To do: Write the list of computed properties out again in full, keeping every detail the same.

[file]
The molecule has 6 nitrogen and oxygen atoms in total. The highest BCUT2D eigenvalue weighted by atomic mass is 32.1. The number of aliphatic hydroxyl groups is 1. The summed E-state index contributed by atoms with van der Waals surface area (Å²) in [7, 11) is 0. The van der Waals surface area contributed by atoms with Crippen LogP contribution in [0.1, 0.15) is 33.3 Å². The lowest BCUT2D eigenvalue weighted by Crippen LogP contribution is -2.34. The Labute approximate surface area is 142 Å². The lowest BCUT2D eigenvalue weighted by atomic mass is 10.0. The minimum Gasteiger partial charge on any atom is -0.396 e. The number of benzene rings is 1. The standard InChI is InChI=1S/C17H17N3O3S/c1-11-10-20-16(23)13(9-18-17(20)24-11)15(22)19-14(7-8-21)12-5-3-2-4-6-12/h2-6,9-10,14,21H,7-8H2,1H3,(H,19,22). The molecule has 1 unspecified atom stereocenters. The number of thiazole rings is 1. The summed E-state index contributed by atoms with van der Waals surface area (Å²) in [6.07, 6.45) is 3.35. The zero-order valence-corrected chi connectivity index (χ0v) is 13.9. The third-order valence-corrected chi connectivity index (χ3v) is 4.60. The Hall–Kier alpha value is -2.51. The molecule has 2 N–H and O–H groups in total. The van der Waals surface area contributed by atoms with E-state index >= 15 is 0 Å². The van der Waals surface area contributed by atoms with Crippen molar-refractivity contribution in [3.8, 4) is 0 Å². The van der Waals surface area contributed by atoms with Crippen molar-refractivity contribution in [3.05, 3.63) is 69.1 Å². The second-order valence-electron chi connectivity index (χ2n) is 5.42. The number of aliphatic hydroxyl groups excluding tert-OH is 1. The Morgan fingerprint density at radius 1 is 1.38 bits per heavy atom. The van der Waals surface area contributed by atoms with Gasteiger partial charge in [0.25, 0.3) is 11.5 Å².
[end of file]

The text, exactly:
The molecule has 6 nitrogen and oxygen atoms in total. The highest BCUT2D eigenvalue weighted by atomic mass is 32.1. The number of aliphatic hydroxyl groups is 1. The summed E-state index contributed by atoms with van der Waals surface area (Å²) in [7, 11) is 0. The van der Waals surface area contributed by atoms with Crippen LogP contribution in [0.1, 0.15) is 33.3 Å². The lowest BCUT2D eigenvalue weighted by Crippen LogP contribution is -2.34. The Labute approximate surface area is 142 Å². The lowest BCUT2D eigenvalue weighted by atomic mass is 10.0. The minimum Gasteiger partial charge on any atom is -0.396 e. The number of benzene rings is 1. The standard InChI is InChI=1S/C17H17N3O3S/c1-11-10-20-16(23)13(9-18-17(20)24-11)15(22)19-14(7-8-21)12-5-3-2-4-6-12/h2-6,9-10,14,21H,7-8H2,1H3,(H,19,22). The molecule has 1 unspecified atom stereocenters. The number of thiazole rings is 1. The summed E-state index contributed by atoms with van der Waals surface area (Å²) in [6.07, 6.45) is 3.35. The zero-order valence-corrected chi connectivity index (χ0v) is 13.9. The third-order valence-corrected chi connectivity index (χ3v) is 4.60. The Hall–Kier alpha value is -2.51. The molecule has 2 N–H and O–H groups in total. The van der Waals surface area contributed by atoms with E-state index >= 15 is 0 Å². The van der Waals surface area contributed by atoms with Crippen molar-refractivity contribution in [3.8, 4) is 0 Å². The van der Waals surface area contributed by atoms with Crippen molar-refractivity contribution in [3.05, 3.63) is 69.1 Å². The second-order valence-electron chi connectivity index (χ2n) is 5.42. The number of aliphatic hydroxyl groups excluding tert-OH is 1. The Morgan fingerprint density at radius 1 is 1.38 bits per heavy atom. The van der Waals surface area contributed by atoms with Gasteiger partial charge in [0.25, 0.3) is 11.5 Å².